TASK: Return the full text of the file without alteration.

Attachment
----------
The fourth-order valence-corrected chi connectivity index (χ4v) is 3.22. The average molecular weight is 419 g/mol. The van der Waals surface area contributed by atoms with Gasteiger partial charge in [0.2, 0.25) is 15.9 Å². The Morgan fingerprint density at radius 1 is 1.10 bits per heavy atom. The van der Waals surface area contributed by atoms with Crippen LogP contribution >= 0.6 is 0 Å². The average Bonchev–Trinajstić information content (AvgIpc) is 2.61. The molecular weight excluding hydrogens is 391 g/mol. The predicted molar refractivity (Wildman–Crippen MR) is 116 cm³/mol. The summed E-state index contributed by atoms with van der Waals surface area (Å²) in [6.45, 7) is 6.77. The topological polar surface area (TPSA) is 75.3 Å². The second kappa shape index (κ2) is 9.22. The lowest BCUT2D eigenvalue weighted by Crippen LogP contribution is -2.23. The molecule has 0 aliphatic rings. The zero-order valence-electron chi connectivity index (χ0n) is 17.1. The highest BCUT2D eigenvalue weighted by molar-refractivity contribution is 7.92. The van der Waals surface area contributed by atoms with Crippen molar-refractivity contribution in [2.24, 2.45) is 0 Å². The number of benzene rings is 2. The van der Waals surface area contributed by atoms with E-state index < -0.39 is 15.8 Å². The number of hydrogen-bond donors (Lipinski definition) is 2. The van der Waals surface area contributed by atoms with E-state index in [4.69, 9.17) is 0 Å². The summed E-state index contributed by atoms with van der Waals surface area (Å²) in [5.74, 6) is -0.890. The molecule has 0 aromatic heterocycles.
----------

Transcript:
The fourth-order valence-corrected chi connectivity index (χ4v) is 3.22. The average molecular weight is 419 g/mol. The van der Waals surface area contributed by atoms with Gasteiger partial charge in [0.2, 0.25) is 15.9 Å². The Morgan fingerprint density at radius 1 is 1.10 bits per heavy atom. The van der Waals surface area contributed by atoms with Crippen LogP contribution >= 0.6 is 0 Å². The average Bonchev–Trinajstić information content (AvgIpc) is 2.61. The molecular weight excluding hydrogens is 391 g/mol. The predicted molar refractivity (Wildman–Crippen MR) is 116 cm³/mol. The summed E-state index contributed by atoms with van der Waals surface area (Å²) in [6.45, 7) is 6.77. The topological polar surface area (TPSA) is 75.3 Å². The second kappa shape index (κ2) is 9.22. The lowest BCUT2D eigenvalue weighted by Crippen LogP contribution is -2.23. The molecule has 0 aliphatic rings. The zero-order valence-electron chi connectivity index (χ0n) is 17.1. The highest BCUT2D eigenvalue weighted by molar-refractivity contribution is 7.92. The van der Waals surface area contributed by atoms with Crippen molar-refractivity contribution in [2.24, 2.45) is 0 Å². The number of benzene rings is 2. The van der Waals surface area contributed by atoms with E-state index < -0.39 is 15.8 Å². The number of hydrogen-bond donors (Lipinski definition) is 2. The van der Waals surface area contributed by atoms with E-state index in [4.69, 9.17) is 0 Å². The summed E-state index contributed by atoms with van der Waals surface area (Å²) in [5.74, 6) is -0.890. The molecule has 0 aromatic heterocycles.